Welcome to the website woven for wordaholics, logolepts, and verbivores. Carnivores eat meat; herbivores eat plants and vegetables; verbivores devour words. If you are heels over head (as well as head over heels) in love with words, tarry here a while to graze or, perhaps, feast on the English language. Ours is the only language in which you drive in a parkway and park in a driveway and your nose can run and your feet can smell.


DEAR MR. LEDERER: I’m fascinated by the famous last words that people say. What are your favorites? -Bob Hermann, Rancho Santa Fe

As William Shakespeare noted in his tragedy “Hamlet,” “All that lives must die passing through nature to eternity,” where we enter “the undiscovered country from whose bourn no traveler returns.”

As they exit the earthly stage, some men and women have delivered Famous Last Words, curtain lines that are strikingly memorable for the life that pulses through them. Let’s start with deathly prose that possesses a deep plot of grave humor:

  • When his physician informed him that his condition was terminal, Henry John Temple Palmerston, British prime minster, exclaimed, “Die, my dear doctor? That’s the last thing I will do!” And it was.
  • When asked how she felt, Dame Edith Sitwell replied, “I am dying but otherwise quite well.”
  • Comedian W.C. Fields is said to have said when he said his last, “On the whole, I’d rather be in Philadelphia.”
  • German poet Heinrich Heine assured his family, “God will pardon me. It’s His profession.”
  • German philosopher Wilhelm Hegel’s final observation was “Only one man understood me — and he didn’t understand me.”
  • As writer Gertrude Stein was closing the final chapter of her life, she murmured to her friend Alice B. Toklas, “What is the answer?” After a silence, Stein then asked, “In that case, what is the question?”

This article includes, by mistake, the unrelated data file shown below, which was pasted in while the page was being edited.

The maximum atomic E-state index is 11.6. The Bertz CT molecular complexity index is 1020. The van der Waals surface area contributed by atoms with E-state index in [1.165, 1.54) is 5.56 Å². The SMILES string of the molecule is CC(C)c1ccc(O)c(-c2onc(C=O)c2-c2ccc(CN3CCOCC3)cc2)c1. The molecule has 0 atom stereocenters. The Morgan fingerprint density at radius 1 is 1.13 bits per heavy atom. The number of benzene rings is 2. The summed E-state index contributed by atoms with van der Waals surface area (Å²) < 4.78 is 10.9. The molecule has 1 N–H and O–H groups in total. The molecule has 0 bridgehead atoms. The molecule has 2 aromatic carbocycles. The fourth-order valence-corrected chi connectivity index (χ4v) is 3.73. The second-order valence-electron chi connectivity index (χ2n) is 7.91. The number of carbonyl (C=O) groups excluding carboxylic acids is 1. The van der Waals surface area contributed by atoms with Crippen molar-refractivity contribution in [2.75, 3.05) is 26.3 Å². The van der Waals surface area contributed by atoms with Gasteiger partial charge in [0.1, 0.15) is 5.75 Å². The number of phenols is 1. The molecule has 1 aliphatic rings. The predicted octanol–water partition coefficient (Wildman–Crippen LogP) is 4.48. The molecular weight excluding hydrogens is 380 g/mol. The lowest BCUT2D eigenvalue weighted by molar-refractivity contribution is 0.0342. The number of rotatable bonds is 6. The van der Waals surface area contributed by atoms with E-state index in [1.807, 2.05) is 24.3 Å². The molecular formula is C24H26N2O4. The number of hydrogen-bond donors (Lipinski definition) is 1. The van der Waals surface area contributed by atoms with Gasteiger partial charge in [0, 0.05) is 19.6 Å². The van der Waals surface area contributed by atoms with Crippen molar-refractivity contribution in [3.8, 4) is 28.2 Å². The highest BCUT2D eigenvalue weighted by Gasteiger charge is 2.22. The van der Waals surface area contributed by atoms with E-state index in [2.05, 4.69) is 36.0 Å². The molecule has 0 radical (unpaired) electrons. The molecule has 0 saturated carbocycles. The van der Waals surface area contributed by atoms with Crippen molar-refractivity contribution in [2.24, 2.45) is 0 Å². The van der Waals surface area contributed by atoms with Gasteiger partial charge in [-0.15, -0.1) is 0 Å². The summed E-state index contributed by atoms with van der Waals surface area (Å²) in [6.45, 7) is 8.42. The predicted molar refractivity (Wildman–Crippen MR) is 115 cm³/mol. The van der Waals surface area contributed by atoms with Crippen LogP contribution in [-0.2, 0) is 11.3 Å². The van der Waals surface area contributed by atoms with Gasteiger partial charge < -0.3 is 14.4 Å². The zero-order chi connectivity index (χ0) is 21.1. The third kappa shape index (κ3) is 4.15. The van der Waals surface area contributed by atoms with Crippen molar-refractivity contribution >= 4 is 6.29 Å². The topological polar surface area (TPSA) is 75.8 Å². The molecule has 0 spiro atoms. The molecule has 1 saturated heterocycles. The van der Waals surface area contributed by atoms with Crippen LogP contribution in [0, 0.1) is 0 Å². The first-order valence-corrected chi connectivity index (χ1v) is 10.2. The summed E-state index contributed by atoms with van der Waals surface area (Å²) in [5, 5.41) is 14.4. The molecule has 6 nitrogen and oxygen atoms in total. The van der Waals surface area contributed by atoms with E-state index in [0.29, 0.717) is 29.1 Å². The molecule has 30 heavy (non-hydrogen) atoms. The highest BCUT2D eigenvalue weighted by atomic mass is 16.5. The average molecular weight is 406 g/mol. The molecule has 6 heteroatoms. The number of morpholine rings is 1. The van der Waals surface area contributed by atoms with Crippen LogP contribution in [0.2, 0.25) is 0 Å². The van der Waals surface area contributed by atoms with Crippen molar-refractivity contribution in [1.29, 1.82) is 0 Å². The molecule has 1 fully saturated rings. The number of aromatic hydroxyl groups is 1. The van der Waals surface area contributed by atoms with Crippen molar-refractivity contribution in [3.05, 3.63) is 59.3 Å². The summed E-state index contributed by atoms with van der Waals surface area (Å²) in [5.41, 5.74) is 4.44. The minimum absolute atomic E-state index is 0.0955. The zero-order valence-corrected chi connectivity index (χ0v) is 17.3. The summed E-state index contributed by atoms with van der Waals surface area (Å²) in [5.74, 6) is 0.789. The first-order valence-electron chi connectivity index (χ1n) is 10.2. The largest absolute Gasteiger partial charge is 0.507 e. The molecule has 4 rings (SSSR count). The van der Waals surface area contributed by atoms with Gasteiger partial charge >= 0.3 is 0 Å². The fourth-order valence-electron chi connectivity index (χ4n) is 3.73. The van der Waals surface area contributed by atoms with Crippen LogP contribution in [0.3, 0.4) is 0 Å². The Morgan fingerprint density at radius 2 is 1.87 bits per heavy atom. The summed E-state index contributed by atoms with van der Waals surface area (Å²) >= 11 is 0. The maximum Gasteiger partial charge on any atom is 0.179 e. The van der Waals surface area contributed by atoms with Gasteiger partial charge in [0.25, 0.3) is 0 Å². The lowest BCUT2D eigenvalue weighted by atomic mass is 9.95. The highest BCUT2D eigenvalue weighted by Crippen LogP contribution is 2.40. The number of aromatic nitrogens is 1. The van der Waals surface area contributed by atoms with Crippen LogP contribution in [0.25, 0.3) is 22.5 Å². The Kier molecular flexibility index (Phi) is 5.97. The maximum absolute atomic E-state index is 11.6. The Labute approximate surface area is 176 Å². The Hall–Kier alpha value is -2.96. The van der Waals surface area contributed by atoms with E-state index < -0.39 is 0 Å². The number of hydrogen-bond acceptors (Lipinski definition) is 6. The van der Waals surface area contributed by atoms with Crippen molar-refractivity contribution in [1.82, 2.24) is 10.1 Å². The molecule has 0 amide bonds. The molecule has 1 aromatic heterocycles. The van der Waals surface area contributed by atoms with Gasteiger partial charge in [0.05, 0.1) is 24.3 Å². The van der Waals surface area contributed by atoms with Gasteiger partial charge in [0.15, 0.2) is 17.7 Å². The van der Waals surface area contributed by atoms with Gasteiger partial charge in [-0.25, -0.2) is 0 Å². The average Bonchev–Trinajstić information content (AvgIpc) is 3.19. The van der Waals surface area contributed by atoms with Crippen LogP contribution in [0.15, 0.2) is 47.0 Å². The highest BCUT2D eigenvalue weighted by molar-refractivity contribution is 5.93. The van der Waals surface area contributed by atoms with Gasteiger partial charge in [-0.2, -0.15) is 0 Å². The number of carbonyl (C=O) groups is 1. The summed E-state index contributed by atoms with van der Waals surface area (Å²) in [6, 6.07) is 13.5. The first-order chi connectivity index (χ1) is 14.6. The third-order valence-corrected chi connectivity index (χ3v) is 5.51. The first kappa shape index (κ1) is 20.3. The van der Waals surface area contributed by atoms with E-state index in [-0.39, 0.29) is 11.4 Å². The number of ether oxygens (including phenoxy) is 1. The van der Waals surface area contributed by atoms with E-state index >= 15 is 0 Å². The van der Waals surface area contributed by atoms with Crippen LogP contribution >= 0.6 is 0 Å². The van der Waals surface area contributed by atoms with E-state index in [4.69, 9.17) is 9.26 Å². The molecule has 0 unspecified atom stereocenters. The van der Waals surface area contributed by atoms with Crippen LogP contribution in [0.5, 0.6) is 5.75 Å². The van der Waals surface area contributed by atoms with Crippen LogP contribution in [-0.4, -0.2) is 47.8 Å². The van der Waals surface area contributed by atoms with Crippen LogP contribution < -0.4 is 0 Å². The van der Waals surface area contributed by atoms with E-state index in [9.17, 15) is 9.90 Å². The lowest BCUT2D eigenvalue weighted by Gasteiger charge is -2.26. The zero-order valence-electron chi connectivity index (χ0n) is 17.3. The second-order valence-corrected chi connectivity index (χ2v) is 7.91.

Alcohol, aka the Devil’s brew, has played a part in several deathbed pronouncements:

  • Welsh poet Dylan Thomas, who put the quart before the hearse by drinking himself to death, slurred, “I’ve had 18 straight whiskeys. I think this is a record.”
  • Movie star Humphrey Bogart mused, “I should never have switched from Scotch to martinis.”
  • In contrast are the last words of James Croll, teetotaling Scots physicist: “I’ll take a wee drop o’ that. I don’t think there’s much fear o’ me learnin’ to drink now.”

Some people insist on remaining unstintingly professional up to the very end:

  • Ever the showman, Florenz Ziegfeld enthused, “Curtain! Fast music! Lights! Ready for the last finale! Great! The show looks good, the show looks good!”
  • The noted English surgeon Joseph Henry Green looked at his doctor, pointed to his heart and diagnosed,” Congestion.” Then he took his own pulse and said, “Stopped,” and expired.
  • The most compulsive case of diehard professionalism may be the pronouncement of the French grammarian Dominique Bouhours. As he departed this world at the age of 74, he uttered this model of linguistic propriety: “I am about to — or I am going to — die. Either is correct.”

Finally, there are those words of farewell that ring out for their nobility, eloquence, unselfishness and bravery:

  • The aged French constable de Montmorency, receiving a mortal wound on the field of battle, waved off assistance with “I have not lived 80 years without learning to stand dying for a quarter of an hour.”
  • Laurence Oates, a member of the tragic Scott Antarctic expedition, became aware that he was freezing to death. Unwilling to be a burden on his comrades, he said quietly, “I am just going outside and may be some time.” Then he left the tent, walked into the blizzard and was never seen again.
  • For extraordinary gallantry and passionate faith, listen to the last earthly words of the English martyr Hugh Latimer. As the flames rose and began to engulf them, Latimer turned to his fellow martyr, Nicholas Ridley, and spoke: “Be of good comfort, master Ridley, and play the man. We shall this day light such a candle by God’s grace in England as I trust shall never be put out!”